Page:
In a perfect world, recovery from a substance use disorder would be a “one and done” proposition. Ideally, a person would realize he or she has a problem, enter a residential treatment program, graduate to high-quality aftercare, perhaps find a supportive community and caring sponsor in a 12-Step program, and proceed to live a wholly sober life.
And for some people, it goes just like that.
But for lots of other people, it does not.
Relapse is a reality for many, many people. What should you do if you or a loved one experiences a relapse?
Some Relapse Stats
A study of relapse rates suggests that the risk of relapse falls over time, but it never completely disappears.
- As many as two-thirds of people who have been sober for less than a year will experience a relapse.
- After a full year of sobriety, fewer than 50 percent of people will relapse.
- After five years of sobriety, fewer than 15 percent of people will relapse.
The reality is clear: especially early on, the risk of relapse is very, very real.
The Old Bad News, Good News Routine
It perhaps goes without saying that a relapse is bad news. Getting sober is a significant challenge, and it is always a disappointment when sobriety can’t be maintained. In fact, it may be tempting to despair and to give in to the substance use disorder.
When that temptation strikes, it is important to focus on some good news. Because even in the midst of the disappointment of relapse, there is good news.
For example, your support system—the friends and family who helped you pursue treatment and who have been supporting your recovery—is likely still in place. In addition, much of the fear or uncertainty you may have experienced the first time around won’t be present this time.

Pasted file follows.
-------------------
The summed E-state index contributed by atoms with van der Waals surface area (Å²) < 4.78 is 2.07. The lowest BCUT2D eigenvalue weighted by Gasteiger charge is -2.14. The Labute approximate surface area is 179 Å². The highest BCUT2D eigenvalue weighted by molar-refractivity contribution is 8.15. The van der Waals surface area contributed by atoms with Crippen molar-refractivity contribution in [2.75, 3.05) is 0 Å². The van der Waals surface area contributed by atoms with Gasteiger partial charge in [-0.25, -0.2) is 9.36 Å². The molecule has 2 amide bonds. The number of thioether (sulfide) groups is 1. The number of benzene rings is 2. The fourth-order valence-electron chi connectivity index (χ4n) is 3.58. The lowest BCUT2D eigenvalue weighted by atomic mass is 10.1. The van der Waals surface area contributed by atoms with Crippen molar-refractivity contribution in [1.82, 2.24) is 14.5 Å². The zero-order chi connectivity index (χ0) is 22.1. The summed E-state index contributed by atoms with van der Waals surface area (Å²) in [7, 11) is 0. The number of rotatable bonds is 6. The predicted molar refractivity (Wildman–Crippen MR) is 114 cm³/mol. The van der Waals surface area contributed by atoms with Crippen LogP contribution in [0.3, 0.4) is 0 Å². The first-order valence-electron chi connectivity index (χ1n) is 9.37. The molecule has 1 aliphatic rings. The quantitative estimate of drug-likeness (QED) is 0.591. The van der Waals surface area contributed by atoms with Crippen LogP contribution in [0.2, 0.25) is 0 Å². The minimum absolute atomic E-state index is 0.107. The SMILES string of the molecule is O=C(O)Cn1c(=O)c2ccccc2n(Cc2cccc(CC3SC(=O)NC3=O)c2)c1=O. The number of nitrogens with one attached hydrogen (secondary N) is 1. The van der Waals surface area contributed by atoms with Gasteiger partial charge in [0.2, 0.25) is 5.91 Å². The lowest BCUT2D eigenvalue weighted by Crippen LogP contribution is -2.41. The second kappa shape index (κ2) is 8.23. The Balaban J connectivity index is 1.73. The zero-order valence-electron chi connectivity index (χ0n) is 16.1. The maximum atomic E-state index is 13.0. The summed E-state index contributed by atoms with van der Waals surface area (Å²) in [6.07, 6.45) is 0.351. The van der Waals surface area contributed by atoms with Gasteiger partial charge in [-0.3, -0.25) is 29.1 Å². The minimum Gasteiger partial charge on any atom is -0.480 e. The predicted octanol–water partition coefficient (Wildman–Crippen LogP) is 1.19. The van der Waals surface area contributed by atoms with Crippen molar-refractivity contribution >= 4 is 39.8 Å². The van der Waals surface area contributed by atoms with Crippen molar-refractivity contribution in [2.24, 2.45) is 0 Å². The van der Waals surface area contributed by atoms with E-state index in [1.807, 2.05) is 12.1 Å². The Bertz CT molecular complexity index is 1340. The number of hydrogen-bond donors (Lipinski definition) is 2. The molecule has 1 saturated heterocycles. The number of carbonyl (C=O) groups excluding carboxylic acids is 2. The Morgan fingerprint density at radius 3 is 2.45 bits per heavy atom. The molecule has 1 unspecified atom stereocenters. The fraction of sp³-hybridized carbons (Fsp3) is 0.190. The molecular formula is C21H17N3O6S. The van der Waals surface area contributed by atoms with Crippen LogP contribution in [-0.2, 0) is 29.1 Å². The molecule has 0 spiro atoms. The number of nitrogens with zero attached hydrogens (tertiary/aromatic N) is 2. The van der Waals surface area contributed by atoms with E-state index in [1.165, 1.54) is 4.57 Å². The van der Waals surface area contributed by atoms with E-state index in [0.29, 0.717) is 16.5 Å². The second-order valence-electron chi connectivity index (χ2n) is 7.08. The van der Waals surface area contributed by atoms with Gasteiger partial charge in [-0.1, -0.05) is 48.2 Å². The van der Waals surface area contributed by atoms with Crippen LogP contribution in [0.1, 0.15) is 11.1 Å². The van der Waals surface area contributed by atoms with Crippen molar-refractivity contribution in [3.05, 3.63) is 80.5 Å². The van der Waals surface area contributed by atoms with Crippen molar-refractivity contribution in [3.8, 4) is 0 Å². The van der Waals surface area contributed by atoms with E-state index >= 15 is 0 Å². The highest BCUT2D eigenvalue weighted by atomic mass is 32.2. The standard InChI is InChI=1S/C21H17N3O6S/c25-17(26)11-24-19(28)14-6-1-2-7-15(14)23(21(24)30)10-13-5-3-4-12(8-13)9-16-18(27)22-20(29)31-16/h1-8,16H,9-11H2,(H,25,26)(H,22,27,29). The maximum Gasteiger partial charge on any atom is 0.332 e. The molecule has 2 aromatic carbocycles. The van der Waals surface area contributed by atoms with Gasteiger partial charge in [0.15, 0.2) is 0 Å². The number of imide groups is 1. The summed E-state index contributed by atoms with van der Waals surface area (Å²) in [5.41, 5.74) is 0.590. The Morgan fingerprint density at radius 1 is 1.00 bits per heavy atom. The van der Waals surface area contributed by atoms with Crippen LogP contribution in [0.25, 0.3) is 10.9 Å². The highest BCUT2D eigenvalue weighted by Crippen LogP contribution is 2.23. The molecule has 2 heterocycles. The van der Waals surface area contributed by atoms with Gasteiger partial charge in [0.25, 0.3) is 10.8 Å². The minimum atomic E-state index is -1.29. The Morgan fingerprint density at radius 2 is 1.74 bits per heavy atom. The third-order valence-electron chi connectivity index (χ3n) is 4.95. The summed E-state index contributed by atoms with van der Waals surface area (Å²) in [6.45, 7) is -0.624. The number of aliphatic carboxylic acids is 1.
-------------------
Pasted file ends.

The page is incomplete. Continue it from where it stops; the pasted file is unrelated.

A return to rehab will also give you an opportunity to dig more deeply into the issues that may contribute to your substance abuse disorder. You will have the opportunity to learn strategies that may help you avoid the triggers that led to the relapse. If you are able to do so, your next attempt at long-term sobriety may well be successful.
Take It From the Top
While it is true that you will have a good idea of what to expect when you return to treatment, it is essential to remember that you will still have to start at the beginning of the process. A relapse requires the same diligent care that a first occurrence does. A new plan will be crafted by the treatment team—and the team will create that plan as though you never stopped using drugs or alcohol.
This may feel like adding insult to injury, but it is important to accept the need to start over when you return to treatment. It may not feel like it at the time, but it is, in fact, the best way to proceed and to lessen the chance of yet another relapse in the future.
Ideally, you will return to treatment right away after a relapse. There is nothing to be gained by delay. Rather than beating yourself up about what might feel like a failure, get yourself back in treatment and start building on your previous successes—even if those successes are incomplete. The pursuit of long-term sobriety is a process. And if you find you need to return to an earlier step in the process, you should do so immediately.
We Are Here to Help, Not to Judge
Maybe you think returning to treatment will subject you to judgement from caregivers. At Wooded Glen Recovery Center, nothing could be further from the truth. We know all about the challenges of staying sober, and we know about the prevalence of relapse. We also know that we have the resources and expertise to help you (or a loved one) get back on the path toward long-standing sobriety. There is no shame in seeking help more than once. In fact, it demonstrates courage and the kind of determination necessary to create the conditions you need to leave drugs or alcohol behind.